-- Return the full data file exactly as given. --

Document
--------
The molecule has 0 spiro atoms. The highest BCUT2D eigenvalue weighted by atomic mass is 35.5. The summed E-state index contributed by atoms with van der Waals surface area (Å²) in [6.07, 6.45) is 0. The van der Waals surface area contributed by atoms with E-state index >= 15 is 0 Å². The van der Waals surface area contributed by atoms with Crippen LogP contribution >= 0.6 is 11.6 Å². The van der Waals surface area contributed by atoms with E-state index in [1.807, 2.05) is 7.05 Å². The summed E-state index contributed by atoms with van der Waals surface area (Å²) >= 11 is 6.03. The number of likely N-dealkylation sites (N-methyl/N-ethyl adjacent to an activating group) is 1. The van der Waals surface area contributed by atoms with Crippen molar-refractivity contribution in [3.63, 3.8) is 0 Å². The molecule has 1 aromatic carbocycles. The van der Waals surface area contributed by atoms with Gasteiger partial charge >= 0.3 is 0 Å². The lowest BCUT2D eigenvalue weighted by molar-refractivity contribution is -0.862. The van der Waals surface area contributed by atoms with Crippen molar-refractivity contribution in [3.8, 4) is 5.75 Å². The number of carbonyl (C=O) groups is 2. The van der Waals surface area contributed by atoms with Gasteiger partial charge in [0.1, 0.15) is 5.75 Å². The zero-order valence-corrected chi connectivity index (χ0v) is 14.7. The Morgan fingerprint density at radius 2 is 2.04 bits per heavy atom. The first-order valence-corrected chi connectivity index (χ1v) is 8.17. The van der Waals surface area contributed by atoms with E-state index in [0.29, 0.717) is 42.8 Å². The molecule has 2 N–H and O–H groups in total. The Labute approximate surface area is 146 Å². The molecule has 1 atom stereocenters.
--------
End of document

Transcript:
The molecule has 0 spiro atoms. The highest BCUT2D eigenvalue weighted by atomic mass is 35.5. The summed E-state index contributed by atoms with van der Waals surface area (Å²) in [6.07, 6.45) is 0. The van der Waals surface area contributed by atoms with E-state index >= 15 is 0 Å². The van der Waals surface area contributed by atoms with Crippen LogP contribution >= 0.6 is 11.6 Å². The van der Waals surface area contributed by atoms with E-state index in [1.807, 2.05) is 7.05 Å². The summed E-state index contributed by atoms with van der Waals surface area (Å²) >= 11 is 6.03. The number of likely N-dealkylation sites (N-methyl/N-ethyl adjacent to an activating group) is 1. The van der Waals surface area contributed by atoms with Crippen molar-refractivity contribution in [3.63, 3.8) is 0 Å². The molecule has 1 aromatic carbocycles. The van der Waals surface area contributed by atoms with Gasteiger partial charge >= 0.3 is 0 Å². The lowest BCUT2D eigenvalue weighted by molar-refractivity contribution is -0.862. The van der Waals surface area contributed by atoms with Crippen molar-refractivity contribution in [3.8, 4) is 5.75 Å². The number of carbonyl (C=O) groups is 2. The van der Waals surface area contributed by atoms with Gasteiger partial charge in [0.1, 0.15) is 5.75 Å². The zero-order valence-corrected chi connectivity index (χ0v) is 14.7. The Morgan fingerprint density at radius 2 is 2.04 bits per heavy atom. The first-order valence-corrected chi connectivity index (χ1v) is 8.17. The van der Waals surface area contributed by atoms with E-state index in [0.29, 0.717) is 42.8 Å². The molecule has 2 N–H and O–H groups in total. The Labute approximate surface area is 146 Å². The molecule has 1 atom stereocenters.